This is something I want to be doing M.Well, yes, I definitely remember the first time I was introduced to it andit was when I was in graduate school. So this was about twelve years ago andat the time I was, I considered myself a novelist, and I was I had always been writing kind of longform, kind of classically structured pieces, and I I took a class on flash fiction becauseI never heard of it and it sounded interesting- and I remember the firstfew weeks of the class as I started absorbing what this was and we'retalking like two thousand and eight, so it was even less defined than than itis now. I was as I was, writing it turning itin. I was really struggling. I was like I'm so used to writing long form, so Iwould kind of take my long form stories and just sort of chop them up and thensubmit them as ash fiction and that works for a little while you can kindof pull that off for a little while until you realize, like you're missingthe point, the point of lash fiction is like you just conceive the worlddifferently. It would be the same as if I took a short story and I put linebreaks in it and I called it a palm. It's not really a poem, it's a shortstory with line breaks in it, and so for me it was all about realizing thatI could see the world through an entirely different lens through thistiny little flash fiction lengs and then, when you kind of hold that lensup to the world, you see all these little tiy stories everywhere and sofor me it was. It was like permission to stop adhering to this kind of classicalstructure that I've been so married to partially, because I didn't know therewas any other way so as soon as I really embraced it andstarted actually writing flash fiction pieces, not just cannibalizing my ownwork. I realized like wow. Sometimes you really only need five hundred wordsto say it and if you thought it needed to be ten pages long, you could end upcreating this sort of diluted thing. That really should have only been fivehundred words to begin with. You went from novels to flash fiction, but then H, why a book y? What inspired you toput this book together? Was it just like? Hey I'm seeing all this kind ofmisinformation out there or you were like hey. This would have been superhelpful when I was getting started. So why not make it happen? Kind of both and all as early as twenty ten, I would say, as I started, publishing plash Fictiongand then I actually with the people. In my graduate class fiction, class and MIin graduate school, we actually put together a press like an Indieflashfiction press, so we started publishing flash fiction and just kindof playing around with it, making ethoologies and and so as early as twenty ten peoplewere coming up to me and saying, like wow, can you rokommen like a book aboutflesh fiction like if I want to learn more about plash fiction and how towrite it, and I couldn't recommend a book because there wasn't a book andthe only books that there were were anthologies of people's Fash fiction,including the northlyathologies which are great and those are those are the ones that James Thomashas been doing for years and where the name came from and as a teacher which Iquickly became a teacher after that, we had to just use the athologies and wehad to kind of create our own curriculums, because there were thesecraft writing books. That were flashfiction specific, so so I decided,I bet a a right one, since there isn't one and I sort of thought it would be. I didn't think it was going to take meten years to do it basically, but but I started writing it, and I was like okay,all the things that I keep having to tell people over and over, I'm justgoing to write them down yea and all the things that I'm using in myworkshops. I'm going Ti just start writing them down and it just becamethis...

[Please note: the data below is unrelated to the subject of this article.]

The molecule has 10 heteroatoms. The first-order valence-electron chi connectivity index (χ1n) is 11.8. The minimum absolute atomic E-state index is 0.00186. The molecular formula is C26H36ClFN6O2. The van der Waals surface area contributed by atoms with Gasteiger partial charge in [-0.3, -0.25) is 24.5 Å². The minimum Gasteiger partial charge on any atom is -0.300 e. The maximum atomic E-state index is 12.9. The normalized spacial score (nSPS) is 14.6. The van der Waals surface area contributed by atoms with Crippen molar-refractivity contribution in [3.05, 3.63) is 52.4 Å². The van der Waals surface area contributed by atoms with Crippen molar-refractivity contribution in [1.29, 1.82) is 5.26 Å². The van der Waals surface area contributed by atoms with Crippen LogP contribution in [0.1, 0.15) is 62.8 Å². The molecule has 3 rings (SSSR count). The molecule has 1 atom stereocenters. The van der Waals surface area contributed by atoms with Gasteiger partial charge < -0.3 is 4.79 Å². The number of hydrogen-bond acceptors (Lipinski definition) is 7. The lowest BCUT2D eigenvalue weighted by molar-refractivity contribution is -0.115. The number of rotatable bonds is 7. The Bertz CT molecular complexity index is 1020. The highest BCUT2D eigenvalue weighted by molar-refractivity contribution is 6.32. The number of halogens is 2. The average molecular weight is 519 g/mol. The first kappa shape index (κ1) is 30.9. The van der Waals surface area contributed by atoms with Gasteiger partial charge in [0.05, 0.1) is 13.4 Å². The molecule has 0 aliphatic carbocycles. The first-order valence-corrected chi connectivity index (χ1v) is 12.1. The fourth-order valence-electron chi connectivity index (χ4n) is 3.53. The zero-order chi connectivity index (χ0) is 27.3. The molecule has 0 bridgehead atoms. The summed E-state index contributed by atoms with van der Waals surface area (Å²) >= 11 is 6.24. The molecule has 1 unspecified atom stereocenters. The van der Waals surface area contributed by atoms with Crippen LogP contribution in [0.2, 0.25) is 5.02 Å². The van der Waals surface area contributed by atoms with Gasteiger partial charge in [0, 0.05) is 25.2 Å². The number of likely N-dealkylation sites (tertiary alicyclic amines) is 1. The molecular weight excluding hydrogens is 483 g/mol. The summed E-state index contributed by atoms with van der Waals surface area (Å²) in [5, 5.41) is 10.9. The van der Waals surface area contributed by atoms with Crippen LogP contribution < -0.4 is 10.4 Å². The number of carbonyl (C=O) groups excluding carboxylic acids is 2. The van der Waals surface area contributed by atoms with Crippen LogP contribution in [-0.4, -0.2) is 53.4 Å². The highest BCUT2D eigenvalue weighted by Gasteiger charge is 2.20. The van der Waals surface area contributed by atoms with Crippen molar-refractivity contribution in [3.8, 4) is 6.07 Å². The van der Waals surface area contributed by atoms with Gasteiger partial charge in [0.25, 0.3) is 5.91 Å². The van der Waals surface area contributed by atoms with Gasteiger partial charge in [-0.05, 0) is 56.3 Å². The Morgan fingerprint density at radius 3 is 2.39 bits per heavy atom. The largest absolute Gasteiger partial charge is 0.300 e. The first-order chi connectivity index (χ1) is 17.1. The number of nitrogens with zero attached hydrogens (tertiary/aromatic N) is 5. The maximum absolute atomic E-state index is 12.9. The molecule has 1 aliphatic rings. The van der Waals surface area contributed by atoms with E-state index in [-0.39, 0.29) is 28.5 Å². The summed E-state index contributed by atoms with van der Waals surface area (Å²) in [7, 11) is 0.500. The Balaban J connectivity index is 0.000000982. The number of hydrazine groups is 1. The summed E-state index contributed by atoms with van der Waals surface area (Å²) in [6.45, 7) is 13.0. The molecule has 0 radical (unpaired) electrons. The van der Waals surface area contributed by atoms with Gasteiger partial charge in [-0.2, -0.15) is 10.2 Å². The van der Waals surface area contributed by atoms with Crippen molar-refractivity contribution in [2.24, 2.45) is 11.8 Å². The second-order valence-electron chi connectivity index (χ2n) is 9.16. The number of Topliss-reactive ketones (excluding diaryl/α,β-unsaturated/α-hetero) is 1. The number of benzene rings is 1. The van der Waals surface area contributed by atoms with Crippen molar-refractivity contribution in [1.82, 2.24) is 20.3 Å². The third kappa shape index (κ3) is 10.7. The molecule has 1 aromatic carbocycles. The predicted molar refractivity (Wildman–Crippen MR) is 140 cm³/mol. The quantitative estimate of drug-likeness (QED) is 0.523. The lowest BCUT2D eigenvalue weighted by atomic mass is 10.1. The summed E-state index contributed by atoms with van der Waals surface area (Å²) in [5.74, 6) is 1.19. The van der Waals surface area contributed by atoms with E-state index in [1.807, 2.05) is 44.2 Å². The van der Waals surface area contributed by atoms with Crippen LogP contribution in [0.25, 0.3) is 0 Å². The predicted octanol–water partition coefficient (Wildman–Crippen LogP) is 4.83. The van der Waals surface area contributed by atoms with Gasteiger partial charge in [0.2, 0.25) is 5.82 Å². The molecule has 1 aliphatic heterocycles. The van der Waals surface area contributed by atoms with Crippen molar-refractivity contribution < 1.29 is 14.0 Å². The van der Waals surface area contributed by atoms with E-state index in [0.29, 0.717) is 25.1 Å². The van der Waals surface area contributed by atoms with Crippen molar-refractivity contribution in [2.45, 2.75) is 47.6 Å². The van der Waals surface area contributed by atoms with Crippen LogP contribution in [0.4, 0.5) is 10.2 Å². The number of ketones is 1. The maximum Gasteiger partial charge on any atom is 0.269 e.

...crazy. I don't want to use the wordmonster again, but it just became this unruly thing where it was like the moreI started writing about ash fiction. The more I grew as a writer and themore that the genre changed it's been. You know this is a living genre. That'sgrowing and changing like right under our fingers, all the time, which isextremely exciting, and so I had to keep adding to it and updating it, andthen I became smarter and I would have to change all section because I didn'teven know what I was talking about. Two years ago and and on and on and on andso finally, ten years later, the book came to a stopping point. I won't saythat it's finished, because I could still be writing it for the next tenyears, but it came to a stopping point and it was time it was time to put it outthere, and so much of what's in there came from me being both a teacher and awriter of it like in the mud of it. So it feels very personal to me as well.As you know, this is everything that I know from like being on the forefrontof lsh fiction for the last twelve years. I hope it helps you basically and do you have plans to kindof turn it almost like an encyclopedia where you're coming out with updates,since it is such a rapidly changing world or is it like ive spent ten yearson this there's a lot of good stuff in it enjoy, at least for the next coupleof years. Right Ie never considered that, but I'm going to suck that. I dono way take two percent royalties for the idea. Yes, Youan one person, OLperson, no, I think at least as soon as it cameout. I had this feeling almost of like exhaustion, where it's like. Iliterally have nothing else to say about lash fiction that I haven't saidin that book. So there's a little bit of this feeling of like everything thatI know about plash fictond I put in there now a couple of years, fom nowI'm going to have so much more to say about it and I'm already kind of sayingnew things about different angles of it. But yeah there's a part of me that feelslike that one's going to be good for a little while- and I suspect that now that the ground has kind of beenbroken a little bit that there may be other people who kind of throw theirtwo cens into the arena as well, and that will sort of round things out yeah for sure, and you can say hey. Iwas here before all of you, so Ye yes, and of course you know there are alwayspeople before me. We all we all stand on the shoulders of others. Absolutelyhave you I or I guess, since the book. It's still so new. Are you introducingit to your class? Is Part of the curriculum or do you just kind ofmention like hey? Maybe maybe you should read this to yeah I've sort of been doing it thatway. For now, I haven't figured out a way that felt like tactful to be likeand by the way, if you turn to page twenty of my book Youwill See, but I do definitely quote it. You knowI'll be talking about something and I'll say you know what I already saidthat in the book, so I'm just goingto kind of cut and pace the book here and quote that section there. So I'm usingit more in that way right now her I'm kind of offering little tid bits thatare separate from the whole book and I'm feeling like that's what I need tobe doing more, even on social media to is just kind of offering these littlelike insights, so that people you know, I think, especially for somebody whomaybe doesn't know about flash fiction. I think you know buying a whole bookthat can be intimidating, so I think just kind of offering these littlelessons as people start to warm up to the idea, I think, is the next thingthat I'm going to be doing and things like that being on podcast. Talkingabout it writing you know for other magazinesand such so yeah. That's that's sort of how I seeit happening, but I don't know it is brand new, so I don't really know yeah.I think it is kind of a big sandbox...